Dabovitch got fired.
He told his wife that evening.
First she was standing and he was sitting. Then he was standing and she was standing. Then she was sitting and he was pacing. Then she was standing at the sliding door that looked out of their apartment into the lot. It was after sunset.
“I was going to quit anyway,” Dabovitch said from somewhere behind her. His tie was loosened and he had the short, close-cropped beard of a middle manager.
“Going to,” said his wife, as if speculations were irrelevant. In her mind they were irrelevant, though sometimes her definition of speculation varied.
Dabovitch went into the kitchen for a beer.
But he didn’t get one.
He was afraid now how it would look to his wife. He was also afraid how it would look if he didn’t get one, so he removed a can from the fridge and set it on the counter.
But this was no good either.
His wife entered the kitchen and leaned against the doorjamb. She was a very pretty woman with tired eyes. She worked too. They would never be rich. They were just old enough now to realize it. “Look at you,” she said.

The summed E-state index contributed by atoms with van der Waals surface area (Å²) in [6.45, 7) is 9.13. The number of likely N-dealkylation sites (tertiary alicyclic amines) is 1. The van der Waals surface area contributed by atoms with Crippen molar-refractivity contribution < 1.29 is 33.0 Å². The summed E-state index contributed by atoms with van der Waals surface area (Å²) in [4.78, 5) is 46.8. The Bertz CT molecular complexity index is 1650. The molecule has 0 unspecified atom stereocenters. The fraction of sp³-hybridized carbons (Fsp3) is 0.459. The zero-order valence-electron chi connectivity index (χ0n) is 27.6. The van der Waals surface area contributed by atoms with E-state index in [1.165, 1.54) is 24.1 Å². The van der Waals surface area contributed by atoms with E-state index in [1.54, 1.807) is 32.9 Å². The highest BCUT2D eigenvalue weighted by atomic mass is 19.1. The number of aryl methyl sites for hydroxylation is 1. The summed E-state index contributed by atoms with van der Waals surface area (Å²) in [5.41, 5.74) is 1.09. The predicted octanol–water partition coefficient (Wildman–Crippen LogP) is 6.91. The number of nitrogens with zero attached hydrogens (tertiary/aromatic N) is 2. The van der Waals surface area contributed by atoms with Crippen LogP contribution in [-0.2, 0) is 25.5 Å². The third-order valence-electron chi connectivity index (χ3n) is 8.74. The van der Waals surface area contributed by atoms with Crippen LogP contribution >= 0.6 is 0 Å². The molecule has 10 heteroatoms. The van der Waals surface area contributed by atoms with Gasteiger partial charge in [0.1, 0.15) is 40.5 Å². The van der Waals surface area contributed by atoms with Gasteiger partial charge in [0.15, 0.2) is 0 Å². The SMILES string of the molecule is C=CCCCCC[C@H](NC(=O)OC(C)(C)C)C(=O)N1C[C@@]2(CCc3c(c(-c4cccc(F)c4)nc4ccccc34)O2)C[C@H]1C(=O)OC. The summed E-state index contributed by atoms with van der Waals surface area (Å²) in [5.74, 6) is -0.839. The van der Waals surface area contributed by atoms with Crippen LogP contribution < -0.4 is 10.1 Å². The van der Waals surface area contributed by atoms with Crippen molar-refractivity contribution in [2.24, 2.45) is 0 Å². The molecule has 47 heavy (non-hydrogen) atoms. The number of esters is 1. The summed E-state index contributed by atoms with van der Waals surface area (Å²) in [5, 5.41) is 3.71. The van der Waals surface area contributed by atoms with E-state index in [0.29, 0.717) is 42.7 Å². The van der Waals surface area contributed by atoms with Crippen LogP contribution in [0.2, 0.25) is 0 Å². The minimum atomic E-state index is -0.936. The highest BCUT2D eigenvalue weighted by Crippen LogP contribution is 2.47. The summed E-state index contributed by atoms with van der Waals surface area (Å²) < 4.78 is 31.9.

“What,” said Dabovitch, though not because he hadn’t heard her. He was in love with her more than she was in love with him.
“What would happen,” said his wife, “if I told you now I was pregnant?”
His eyes went wide. He moved toward her, but stopped when she laughed.
An hour passed.
Neither of them made dinner.
When it was dark they were both sitting on the couch.
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